Stolen Vehicles Report Shows Decrease in TheftBy Alfonso Núñez | Tue, 10/26/2021 - 15:57
The Mexican Association of Insurance Institutions’ (AMIS) annual “Report of Stolen and Recovered Insured Vehicles” shows a general decrease in vehicle theft from before the pandemic.
The report found 63,107 insured Mexican vehicles were reported as stolen between August 2020 and July 2021, averaging 173 vehicles stolen a day nationwide. While these numbers may seem bleak, they represent a 19 percent decrease in such crimes since the last report and a 2.6 percent decrease in the last six years.
According to AMIS, light cars were the most stolen vehicle followed by pick-ups, heavy vehicles and motorcycles. The 5 most stolen models from October 2020 to September 2021 were the Nissan Versa (3,419 stolen units), the Nissan Pick-up NP300 (2,550 stolen units), the Chevrolet Aveo (2,111 stolen units), the Chevrolet Beat (1,889 stolen units) and the Nissan Tsuru (1,806).
Location also played a large factor in these robberies, as 70 percent happened in only six states: State of Mexico, Jalisco, Mexico City, Guanajuato, Puebla and Veracruz. Furthermore, out of 2,456 total municipalities, vehicles stolen in Guadalajara made up 7.8 percent of all robberies with Ecatepec de Morelos seeing 6.4 percent and Zapopan having 3.2 percent.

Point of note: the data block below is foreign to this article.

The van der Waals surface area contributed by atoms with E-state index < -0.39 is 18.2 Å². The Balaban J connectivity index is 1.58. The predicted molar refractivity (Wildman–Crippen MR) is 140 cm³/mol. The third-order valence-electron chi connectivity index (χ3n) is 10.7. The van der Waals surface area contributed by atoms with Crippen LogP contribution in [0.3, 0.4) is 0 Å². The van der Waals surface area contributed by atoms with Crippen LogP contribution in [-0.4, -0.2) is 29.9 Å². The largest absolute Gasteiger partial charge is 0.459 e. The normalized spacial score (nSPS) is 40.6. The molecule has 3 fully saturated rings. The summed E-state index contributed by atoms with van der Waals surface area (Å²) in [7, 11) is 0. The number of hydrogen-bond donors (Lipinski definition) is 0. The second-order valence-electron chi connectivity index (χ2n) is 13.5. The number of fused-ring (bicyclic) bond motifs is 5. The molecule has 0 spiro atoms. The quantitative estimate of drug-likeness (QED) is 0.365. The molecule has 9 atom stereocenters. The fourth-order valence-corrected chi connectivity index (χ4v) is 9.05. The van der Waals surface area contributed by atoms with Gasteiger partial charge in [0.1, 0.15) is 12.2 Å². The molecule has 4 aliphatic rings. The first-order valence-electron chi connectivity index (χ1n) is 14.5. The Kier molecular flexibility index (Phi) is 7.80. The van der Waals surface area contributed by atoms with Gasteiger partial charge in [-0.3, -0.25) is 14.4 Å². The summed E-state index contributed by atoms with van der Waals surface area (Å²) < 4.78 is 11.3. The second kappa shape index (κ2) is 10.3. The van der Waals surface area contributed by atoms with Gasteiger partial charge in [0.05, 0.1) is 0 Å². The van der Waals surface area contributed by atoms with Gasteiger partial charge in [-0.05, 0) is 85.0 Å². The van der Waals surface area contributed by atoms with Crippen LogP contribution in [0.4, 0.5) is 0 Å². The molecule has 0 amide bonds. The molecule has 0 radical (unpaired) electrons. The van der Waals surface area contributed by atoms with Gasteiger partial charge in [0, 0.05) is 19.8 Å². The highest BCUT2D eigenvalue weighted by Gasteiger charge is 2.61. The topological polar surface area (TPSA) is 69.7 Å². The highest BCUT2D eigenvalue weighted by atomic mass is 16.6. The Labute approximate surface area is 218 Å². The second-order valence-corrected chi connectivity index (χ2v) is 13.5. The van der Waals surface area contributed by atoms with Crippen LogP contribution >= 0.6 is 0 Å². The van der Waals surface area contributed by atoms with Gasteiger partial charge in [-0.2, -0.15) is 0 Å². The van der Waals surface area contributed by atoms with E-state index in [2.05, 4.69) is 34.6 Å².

Of the stolen vehicles, 28,910 were recovered, making up a rate of 46 percent, two percentage points higher than last year. However, 60 percent of these robberies involved violence. While not on one of the six states with most robberies, the city of Culiacan reported that 86.3 percent of vehicles stolen involved violence. Guerrero and Michoacan saw the highest rates of violent vehicle robbery with 78.8 percent and 72.5 percent, respectively, even though they also did not belong to the list of the six states with most vehicle theft.
Meanwhile, most vehicles stolen with violence were SUVs, with the KIA Sportage topping the list with 86.3 percent of the 439 units stolen, followed by Toyota Hilux with 85.4 percent of 566 units, the Mazda 3 with 79.7 percent of 463 units and the KIA Rio with 78.4 percent of units.
All-in-all, the report represents a decrease in theft that is a part of a larger trend in the country as a result of the COVID-19 pandemic. This trend has also seen a decrease in the number of homicides in the country, although not yet in femicides. The lessening of mobility has been attributed as the explanation of this decline in crime, with original assumptions that the decrease would only last as long as quarantines did. But more than a year into the pandemic and well into reopening campaigns across the country, the declines thankfully seem to continue.